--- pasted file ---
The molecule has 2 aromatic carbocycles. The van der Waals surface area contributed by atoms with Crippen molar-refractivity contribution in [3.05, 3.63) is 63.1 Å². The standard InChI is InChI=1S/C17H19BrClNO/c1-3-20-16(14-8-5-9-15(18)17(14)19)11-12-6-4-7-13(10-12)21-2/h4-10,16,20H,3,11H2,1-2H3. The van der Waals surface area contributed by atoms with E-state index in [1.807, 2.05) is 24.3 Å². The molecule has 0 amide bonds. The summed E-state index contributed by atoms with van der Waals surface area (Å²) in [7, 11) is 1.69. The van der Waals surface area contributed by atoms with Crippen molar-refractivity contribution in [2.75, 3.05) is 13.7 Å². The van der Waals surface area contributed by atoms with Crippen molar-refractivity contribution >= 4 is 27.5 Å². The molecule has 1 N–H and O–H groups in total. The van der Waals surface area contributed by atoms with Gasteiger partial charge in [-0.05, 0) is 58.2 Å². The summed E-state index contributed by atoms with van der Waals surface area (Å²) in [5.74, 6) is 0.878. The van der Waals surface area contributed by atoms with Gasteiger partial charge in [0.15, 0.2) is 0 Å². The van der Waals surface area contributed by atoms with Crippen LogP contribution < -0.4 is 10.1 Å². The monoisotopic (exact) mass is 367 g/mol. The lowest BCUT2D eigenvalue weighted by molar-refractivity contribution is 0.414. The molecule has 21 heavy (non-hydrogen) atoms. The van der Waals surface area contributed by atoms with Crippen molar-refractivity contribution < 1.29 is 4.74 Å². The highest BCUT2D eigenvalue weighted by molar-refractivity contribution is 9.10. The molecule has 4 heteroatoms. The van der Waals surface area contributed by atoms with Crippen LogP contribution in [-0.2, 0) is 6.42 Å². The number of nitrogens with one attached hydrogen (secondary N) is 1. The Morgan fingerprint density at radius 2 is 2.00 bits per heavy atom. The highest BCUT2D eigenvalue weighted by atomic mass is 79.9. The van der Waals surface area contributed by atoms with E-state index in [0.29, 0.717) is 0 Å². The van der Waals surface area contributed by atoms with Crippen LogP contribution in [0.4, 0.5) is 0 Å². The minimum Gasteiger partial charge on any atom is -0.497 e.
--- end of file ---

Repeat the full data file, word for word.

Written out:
The molecule has 2 aromatic carbocycles. The van der Waals surface area contributed by atoms with Crippen molar-refractivity contribution in [3.05, 3.63) is 63.1 Å². The standard InChI is InChI=1S/C17H19BrClNO/c1-3-20-16(14-8-5-9-15(18)17(14)19)11-12-6-4-7-13(10-12)21-2/h4-10,16,20H,3,11H2,1-2H3. The van der Waals surface area contributed by atoms with E-state index in [1.807, 2.05) is 24.3 Å². The molecule has 0 amide bonds. The summed E-state index contributed by atoms with van der Waals surface area (Å²) in [7, 11) is 1.69. The van der Waals surface area contributed by atoms with Crippen molar-refractivity contribution in [2.75, 3.05) is 13.7 Å². The van der Waals surface area contributed by atoms with Crippen molar-refractivity contribution >= 4 is 27.5 Å². The molecule has 1 N–H and O–H groups in total. The van der Waals surface area contributed by atoms with Gasteiger partial charge in [-0.05, 0) is 58.2 Å². The summed E-state index contributed by atoms with van der Waals surface area (Å²) in [5.74, 6) is 0.878. The van der Waals surface area contributed by atoms with Gasteiger partial charge in [0.15, 0.2) is 0 Å². The van der Waals surface area contributed by atoms with Crippen LogP contribution < -0.4 is 10.1 Å². The monoisotopic (exact) mass is 367 g/mol. The lowest BCUT2D eigenvalue weighted by molar-refractivity contribution is 0.414. The molecule has 21 heavy (non-hydrogen) atoms. The van der Waals surface area contributed by atoms with Crippen molar-refractivity contribution < 1.29 is 4.74 Å². The highest BCUT2D eigenvalue weighted by molar-refractivity contribution is 9.10. The molecule has 4 heteroatoms. The van der Waals surface area contributed by atoms with Crippen LogP contribution in [-0.2, 0) is 6.42 Å². The number of nitrogens with one attached hydrogen (secondary N) is 1. The Morgan fingerprint density at radius 2 is 2.00 bits per heavy atom. The highest BCUT2D eigenvalue weighted by atomic mass is 79.9. The van der Waals surface area contributed by atoms with E-state index in [0.29, 0.717) is 0 Å². The van der Waals surface area contributed by atoms with Crippen LogP contribution in [0.4, 0.5) is 0 Å². The minimum Gasteiger partial charge on any atom is -0.497 e.